Note the formal similarity between this expression and the portion of the path integral expression we are attempting to replace. The normalizing factor out front serves the role of \(\mathcal{C}\), the product of the exponentials inside the integral serves the role of the middle factor, and \(dq_1,\ldots dq_{n-1}\) serves the role of \(\mathcal{D}\gamma\). None of these three factors has any meaning individually in the limit as \(n\) goes to infinity — even \(|\dot\gamma(u)|^2\) is meaningless, since the set of paths differentiable at even one point has Wiener measure zero! — but their product does.

The measure that does the job is called the conditional Wiener measure. It is a probability measure \(\mu_{q',q}^\tau\) on the set \(C(q',q;\tau)\) of continuous paths on \([0,\tau]\) starting at \(q\) and ending at \(q'\), and it is uniquely characterized by the property that, for any partition \(0=\tau_0<\tau_1<\cdots<\tau_{n-1}<\tau_n=\tau\) and any Borel sets \(A_1,\ldots,A_{n-1}\subseteq\mathbb{R}^d\), \[\mu_{q',q}^\tau(\{\gamma:\gamma(\tau_i)\in A_i\ \forall i\})=\int_{A_1}\cdots\int_{A_{n-1}}p(q_n,q_{n-1};\tau_n-\tau_{n-1})\cdots p(q_1,q_0;\tau_1-\tau_0)dq_1\cdots dq_{n-1},\] where \(q_n=q'\), \(q_0=q\), and \[p(q_f,q_i;\Delta \tau)=(2\pi\hbar\Delta \tau/m)^{-d/2}\exp\left(-\frac{m(q_f-q_i)^2}{2\hbar\Delta \tau}\right).\] (The “conditional” in the name refers to the fact that we are constraining the value of the right endpoint; the unconditional Wiener measure — obtained by removing the factor involving \(q'\) — constrains only the left.)

The Wiener measure was originally developed to describe Brownian motion, and the measure of the set we just described can be thought of as the probability that a particle undergoing Brownian motion visits each \(q_i\) at the corresponding time \(\tau_i\), conditioned on the fact that it starts at \(q\) and ends at \(q'\). The function \(p(q_f,q_i;\Delta\tau)\) gives the probability for a particle starting at \(q_i\) to end up at \(q_f\) after time \(\Delta\tau\). Notice that the Wick rotation has the effect of making the integrand in the path integral positive, since the \(\exp\) is now applied to a real rather than purely imaginary quantity, which enables us to interpret the resulting measure probabilistically.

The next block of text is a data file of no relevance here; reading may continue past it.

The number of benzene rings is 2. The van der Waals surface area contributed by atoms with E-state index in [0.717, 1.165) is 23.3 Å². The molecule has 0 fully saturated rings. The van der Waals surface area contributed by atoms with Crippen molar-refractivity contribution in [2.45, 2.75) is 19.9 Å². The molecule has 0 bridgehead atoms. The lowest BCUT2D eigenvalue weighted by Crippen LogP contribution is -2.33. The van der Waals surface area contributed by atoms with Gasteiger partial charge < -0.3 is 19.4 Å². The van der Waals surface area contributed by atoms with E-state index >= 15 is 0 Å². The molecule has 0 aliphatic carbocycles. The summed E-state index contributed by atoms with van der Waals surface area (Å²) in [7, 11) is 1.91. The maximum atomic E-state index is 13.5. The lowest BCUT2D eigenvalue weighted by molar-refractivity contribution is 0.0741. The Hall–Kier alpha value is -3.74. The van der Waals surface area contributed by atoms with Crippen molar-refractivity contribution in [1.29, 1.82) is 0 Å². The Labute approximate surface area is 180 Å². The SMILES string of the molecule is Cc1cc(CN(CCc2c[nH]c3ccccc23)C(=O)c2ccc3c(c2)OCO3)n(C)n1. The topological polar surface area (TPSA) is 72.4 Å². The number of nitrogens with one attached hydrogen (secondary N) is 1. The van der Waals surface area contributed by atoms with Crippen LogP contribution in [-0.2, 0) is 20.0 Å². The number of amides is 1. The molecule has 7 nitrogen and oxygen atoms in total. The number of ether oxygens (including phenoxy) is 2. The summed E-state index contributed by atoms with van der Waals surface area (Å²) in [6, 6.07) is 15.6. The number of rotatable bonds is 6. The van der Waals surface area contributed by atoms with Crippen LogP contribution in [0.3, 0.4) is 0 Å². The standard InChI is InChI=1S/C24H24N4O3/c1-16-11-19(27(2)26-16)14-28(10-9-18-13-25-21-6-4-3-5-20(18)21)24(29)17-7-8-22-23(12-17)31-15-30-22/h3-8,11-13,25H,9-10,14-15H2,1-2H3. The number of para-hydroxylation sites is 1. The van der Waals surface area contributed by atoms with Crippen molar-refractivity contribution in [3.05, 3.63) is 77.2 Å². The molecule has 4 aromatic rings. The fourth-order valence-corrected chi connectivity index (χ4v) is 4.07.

It was crucial to perform the Wick rotation to make this work. Heuristically, since almost all paths fail to be differentiable, you can think of the “divergent” integral \(\exp(-\int_0^\tau|\dot\gamma|^2)\) as compensating for the “infinte” factor \(\mathcal{D}\gamma\). If we tried to do this for the original path integral, we would find ourselves with an extra factor of \(i\) inside the exponential, which would ruin this delicate balance. There is no analogue of the Wiener measure for the original, un-rotated path integral.

If we interpret the path integral in terms of the Wiener measure, then it does in fact solve our Wick-rotated Schrödinger equation. Since the Wiener measure is meant to stand for all the factors in the path integral except the one containing the potential, we should integrate it against that last factor to get the propagator. That is, we have the Feynman–Kac formula, which says that if \(V\) is continuous and bounded below, then \[\langle\psi_{q'},e^{-\tau H/\hbar}\psi_q\rangle=\int_{C(q',q;\tau)}\exp\left(-\frac{1}{\hbar}\int_0^\tau V(\gamma(u))du\right)d\mu_{q',q}^\tau.\]

Now, we are left with the question of how this formula helps us solve the actual Schrödinger equation. One tempting strategy try to extend the definition of the Wiener measure to cover complex values of \(\tau\); we already said this idea is no good when \(\tau\) is purely imaginary (that is, when \(t\) is real) but maybe we could consider some sort of limit as \(\tau\) approaches the imaginary axis. Sadly, this can’t work: the construction of the Wiener measure fails as soon as \(\tau\) has any nonzero imaginary part at all.